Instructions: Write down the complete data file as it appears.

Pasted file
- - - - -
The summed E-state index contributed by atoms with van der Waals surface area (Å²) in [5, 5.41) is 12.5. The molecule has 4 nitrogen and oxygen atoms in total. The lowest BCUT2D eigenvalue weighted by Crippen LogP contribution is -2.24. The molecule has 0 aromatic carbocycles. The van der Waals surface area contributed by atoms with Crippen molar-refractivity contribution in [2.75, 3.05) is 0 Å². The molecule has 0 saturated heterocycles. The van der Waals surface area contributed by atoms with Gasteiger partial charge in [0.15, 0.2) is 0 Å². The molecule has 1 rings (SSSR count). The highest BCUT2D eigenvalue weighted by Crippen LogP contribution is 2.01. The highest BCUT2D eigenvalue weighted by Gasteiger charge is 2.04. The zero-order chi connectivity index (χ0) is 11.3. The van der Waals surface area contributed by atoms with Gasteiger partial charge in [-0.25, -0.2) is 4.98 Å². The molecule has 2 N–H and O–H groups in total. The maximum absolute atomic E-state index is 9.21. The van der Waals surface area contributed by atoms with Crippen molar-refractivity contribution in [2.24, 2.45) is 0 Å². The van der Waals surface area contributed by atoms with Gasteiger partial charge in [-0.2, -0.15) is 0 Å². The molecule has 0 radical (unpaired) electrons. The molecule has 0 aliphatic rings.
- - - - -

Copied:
The summed E-state index contributed by atoms with van der Waals surface area (Å²) in [5, 5.41) is 12.5. The molecule has 4 nitrogen and oxygen atoms in total. The lowest BCUT2D eigenvalue weighted by Crippen LogP contribution is -2.24. The molecule has 0 aromatic carbocycles. The van der Waals surface area contributed by atoms with Crippen molar-refractivity contribution in [2.75, 3.05) is 0 Å². The molecule has 0 saturated heterocycles. The van der Waals surface area contributed by atoms with Gasteiger partial charge in [0.15, 0.2) is 0 Å². The molecule has 1 rings (SSSR count). The highest BCUT2D eigenvalue weighted by Crippen LogP contribution is 2.01. The highest BCUT2D eigenvalue weighted by Gasteiger charge is 2.04. The zero-order chi connectivity index (χ0) is 11.3. The van der Waals surface area contributed by atoms with Gasteiger partial charge in [-0.25, -0.2) is 4.98 Å². The molecule has 2 N–H and O–H groups in total. The maximum absolute atomic E-state index is 9.21. The van der Waals surface area contributed by atoms with Crippen molar-refractivity contribution in [2.24, 2.45) is 0 Å². The van der Waals surface area contributed by atoms with Gasteiger partial charge in [-0.2, -0.15) is 0 Å². The molecule has 0 radical (unpaired) electrons. The molecule has 0 aliphatic rings.